While all animals somehow signal and communicate with one another, «no animal other than man talks,» proudly states Aristotle in Book II of Problems (1984, vol. II: 1393). He suggests that only man possesses the anatomical prerequisites for the production of language. Somehow, nature that «makes nothing in vain» has endowed humans with the developed vocal cords, adaptable tongue and larynx, having equipped for the enunciation of the consonants, vowels and words. Describing animals who also elicit signals and non-verbal communication, Aristotle emphasizes that man, programmed for speech, stands higher on the evolution ladder even biologically. His interest in animals was just a prelude to the study of man, the producer of civilization. Describing dogs, horses, dolphins, birds, Aristotle never leaves man from his purview. He needed animals to come to the analysis of man, his body and mind.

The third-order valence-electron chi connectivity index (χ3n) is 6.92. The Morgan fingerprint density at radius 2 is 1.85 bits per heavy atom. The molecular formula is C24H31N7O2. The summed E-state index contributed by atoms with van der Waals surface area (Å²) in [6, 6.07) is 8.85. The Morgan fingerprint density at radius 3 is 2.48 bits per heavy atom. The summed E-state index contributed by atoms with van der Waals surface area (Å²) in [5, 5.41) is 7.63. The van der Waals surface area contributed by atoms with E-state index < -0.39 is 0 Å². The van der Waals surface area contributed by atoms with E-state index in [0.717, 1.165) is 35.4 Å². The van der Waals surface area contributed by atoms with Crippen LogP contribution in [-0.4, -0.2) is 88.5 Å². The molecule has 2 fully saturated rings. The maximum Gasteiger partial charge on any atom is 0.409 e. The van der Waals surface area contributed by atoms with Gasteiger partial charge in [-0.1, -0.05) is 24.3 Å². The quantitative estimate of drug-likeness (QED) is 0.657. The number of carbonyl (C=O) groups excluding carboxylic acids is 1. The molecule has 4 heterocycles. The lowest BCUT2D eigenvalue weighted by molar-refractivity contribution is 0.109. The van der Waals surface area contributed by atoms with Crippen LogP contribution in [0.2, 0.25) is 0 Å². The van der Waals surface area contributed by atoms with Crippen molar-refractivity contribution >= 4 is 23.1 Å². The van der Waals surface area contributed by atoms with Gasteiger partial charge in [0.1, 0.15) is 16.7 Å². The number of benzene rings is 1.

2. Man — the Ultimate Species